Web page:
Auld lang syne
a Scottish phrase used in recalling recollections of times long since past
Auld Lang Syne
"Auld Lang Syne" is a Scots poem written by Robert Burns in 1788 and set to the tune of a traditional folk song. It is well known in many countries, especially in the English-speaking world; its traditional use being to celebrate the start of the New Year at the stroke of midnight. By extension, it is also sung at funerals, graduations and as a farewell or ending to other occasions. The international Boy Scout youth movement, in many countries, uses it as a close to jamborees and other functions. The song's Scots title may be translated into English literally as "old long since", or more idiomatically, "long long ago", "days gone by" or "old times". Consequently "For auld lang syne", as it appears in the first line of the chorus, might be loosely translated as "for old times". The phrase "Auld Lang Syne" is also used in similar poems by Robert Ayton, Allan Ramsay, and James Watson as well as older folk songs predating Burns. Matthew Fitt uses the phrase "In the days of auld lang syne" as the equivalent of "Once upon a time..." in his retelling of fairy tales in the Scots language.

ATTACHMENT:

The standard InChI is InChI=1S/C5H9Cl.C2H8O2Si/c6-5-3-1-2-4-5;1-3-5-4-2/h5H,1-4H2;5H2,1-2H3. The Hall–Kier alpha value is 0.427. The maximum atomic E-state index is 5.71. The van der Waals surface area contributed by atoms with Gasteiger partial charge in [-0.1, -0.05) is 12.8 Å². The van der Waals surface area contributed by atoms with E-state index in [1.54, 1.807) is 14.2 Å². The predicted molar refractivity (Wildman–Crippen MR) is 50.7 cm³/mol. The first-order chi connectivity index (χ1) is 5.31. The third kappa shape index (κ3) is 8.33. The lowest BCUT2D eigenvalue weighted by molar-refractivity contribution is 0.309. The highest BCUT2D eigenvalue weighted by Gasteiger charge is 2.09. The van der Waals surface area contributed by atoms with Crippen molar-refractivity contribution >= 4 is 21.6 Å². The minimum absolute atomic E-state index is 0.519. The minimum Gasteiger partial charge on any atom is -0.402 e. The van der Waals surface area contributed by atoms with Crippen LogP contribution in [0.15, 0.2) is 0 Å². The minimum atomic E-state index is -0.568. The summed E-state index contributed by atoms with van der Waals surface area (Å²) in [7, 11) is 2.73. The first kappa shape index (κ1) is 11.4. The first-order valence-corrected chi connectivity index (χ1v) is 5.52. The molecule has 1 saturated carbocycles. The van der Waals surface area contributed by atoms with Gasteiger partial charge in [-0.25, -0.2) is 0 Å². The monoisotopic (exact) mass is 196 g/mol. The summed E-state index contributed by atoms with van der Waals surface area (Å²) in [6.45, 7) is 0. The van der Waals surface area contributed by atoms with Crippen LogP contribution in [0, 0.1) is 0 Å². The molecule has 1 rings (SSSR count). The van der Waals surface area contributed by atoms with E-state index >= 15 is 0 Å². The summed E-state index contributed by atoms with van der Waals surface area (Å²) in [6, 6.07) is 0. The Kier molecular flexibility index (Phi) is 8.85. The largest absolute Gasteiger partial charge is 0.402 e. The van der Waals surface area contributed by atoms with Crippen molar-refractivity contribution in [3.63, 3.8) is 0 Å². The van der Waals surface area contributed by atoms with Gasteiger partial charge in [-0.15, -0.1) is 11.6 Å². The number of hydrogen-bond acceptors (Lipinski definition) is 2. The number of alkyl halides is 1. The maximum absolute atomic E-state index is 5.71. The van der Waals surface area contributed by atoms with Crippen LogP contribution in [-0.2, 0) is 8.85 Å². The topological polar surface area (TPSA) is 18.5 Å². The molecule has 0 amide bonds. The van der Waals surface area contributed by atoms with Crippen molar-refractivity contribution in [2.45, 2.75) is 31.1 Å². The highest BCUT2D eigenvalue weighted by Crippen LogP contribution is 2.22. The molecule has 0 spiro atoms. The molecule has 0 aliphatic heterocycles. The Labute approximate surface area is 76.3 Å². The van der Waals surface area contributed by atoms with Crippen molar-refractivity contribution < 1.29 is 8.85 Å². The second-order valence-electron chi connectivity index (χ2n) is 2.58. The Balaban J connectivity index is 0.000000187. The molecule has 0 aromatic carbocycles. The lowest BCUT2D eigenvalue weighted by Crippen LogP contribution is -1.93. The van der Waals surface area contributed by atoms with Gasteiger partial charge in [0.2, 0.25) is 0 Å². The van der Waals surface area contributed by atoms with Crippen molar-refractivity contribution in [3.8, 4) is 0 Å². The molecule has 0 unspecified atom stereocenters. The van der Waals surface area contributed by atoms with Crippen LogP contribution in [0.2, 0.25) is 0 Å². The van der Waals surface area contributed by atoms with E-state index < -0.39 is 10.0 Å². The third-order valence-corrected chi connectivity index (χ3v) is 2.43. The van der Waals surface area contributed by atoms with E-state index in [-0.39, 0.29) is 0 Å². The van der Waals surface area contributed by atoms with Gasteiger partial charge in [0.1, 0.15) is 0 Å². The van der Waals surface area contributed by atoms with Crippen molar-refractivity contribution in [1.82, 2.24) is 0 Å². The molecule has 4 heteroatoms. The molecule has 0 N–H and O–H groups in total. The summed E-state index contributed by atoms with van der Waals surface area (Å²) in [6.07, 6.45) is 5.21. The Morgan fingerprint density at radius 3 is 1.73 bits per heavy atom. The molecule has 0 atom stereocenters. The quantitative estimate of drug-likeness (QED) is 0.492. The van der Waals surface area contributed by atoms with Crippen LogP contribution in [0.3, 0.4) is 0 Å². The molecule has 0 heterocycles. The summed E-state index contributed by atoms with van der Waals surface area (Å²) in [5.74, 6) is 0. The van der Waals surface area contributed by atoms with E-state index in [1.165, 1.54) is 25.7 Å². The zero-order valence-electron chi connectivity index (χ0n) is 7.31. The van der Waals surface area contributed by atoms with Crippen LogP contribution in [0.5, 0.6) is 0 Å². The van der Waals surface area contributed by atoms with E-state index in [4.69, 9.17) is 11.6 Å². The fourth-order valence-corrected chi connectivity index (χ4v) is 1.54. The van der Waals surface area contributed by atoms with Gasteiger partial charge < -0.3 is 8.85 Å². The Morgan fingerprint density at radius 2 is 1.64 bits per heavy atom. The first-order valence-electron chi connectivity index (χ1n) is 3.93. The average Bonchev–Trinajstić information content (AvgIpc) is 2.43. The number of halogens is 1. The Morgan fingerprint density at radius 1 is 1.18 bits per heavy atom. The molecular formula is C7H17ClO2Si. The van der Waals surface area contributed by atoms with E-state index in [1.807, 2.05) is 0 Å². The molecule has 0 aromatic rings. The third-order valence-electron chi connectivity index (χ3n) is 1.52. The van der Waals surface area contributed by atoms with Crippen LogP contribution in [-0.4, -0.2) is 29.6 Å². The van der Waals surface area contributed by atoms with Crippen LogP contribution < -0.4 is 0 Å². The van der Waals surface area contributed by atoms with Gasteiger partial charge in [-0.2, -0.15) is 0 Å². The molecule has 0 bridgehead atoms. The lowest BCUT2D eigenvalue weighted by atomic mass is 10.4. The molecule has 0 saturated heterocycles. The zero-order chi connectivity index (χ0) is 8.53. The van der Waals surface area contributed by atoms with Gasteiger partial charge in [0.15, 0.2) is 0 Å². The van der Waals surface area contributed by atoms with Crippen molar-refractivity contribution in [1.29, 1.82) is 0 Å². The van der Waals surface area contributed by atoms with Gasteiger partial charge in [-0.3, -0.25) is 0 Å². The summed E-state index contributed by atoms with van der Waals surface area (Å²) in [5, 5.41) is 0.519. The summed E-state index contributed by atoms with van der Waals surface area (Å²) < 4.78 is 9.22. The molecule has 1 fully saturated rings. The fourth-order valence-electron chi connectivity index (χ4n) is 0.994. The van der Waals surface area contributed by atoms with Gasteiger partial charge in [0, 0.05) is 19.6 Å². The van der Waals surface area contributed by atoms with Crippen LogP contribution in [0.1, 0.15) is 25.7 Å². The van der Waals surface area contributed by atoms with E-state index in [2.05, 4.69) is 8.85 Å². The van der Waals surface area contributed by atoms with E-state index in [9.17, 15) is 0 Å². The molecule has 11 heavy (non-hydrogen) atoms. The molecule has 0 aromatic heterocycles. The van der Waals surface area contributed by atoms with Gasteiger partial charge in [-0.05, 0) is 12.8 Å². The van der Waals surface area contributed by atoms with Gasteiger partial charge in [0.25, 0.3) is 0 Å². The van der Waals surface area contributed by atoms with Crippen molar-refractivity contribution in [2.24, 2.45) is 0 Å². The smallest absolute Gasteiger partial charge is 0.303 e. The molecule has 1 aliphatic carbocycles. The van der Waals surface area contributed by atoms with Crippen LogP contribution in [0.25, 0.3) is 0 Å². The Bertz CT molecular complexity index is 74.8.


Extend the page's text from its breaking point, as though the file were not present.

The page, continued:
The numerical value of auld lang syne in Chaldean Numerology is: 4
The numerical value of auld lang syne in Pythagorean Numerology is: 9
Images & Illustrations of auld lang syne
Translations for auld lang syne
From our Multilingual Translation Dictionary
Get even more translations for auld lang syne »
Find a translation for the auld lang syne definition in other languages:
Select another language:
Discuss these auld lang syne definitions with the community:
Word of the Day
Would you like us to send you a FREE new word definition delivered to your inbox daily?
Use the citation below to add this definition to your bibliography:
"auld lang syne." Definitions.net. STANDS4 LLC, 2017. Web. 26 May 2017. <http://www.definitions.net/definition/auld lang syne>.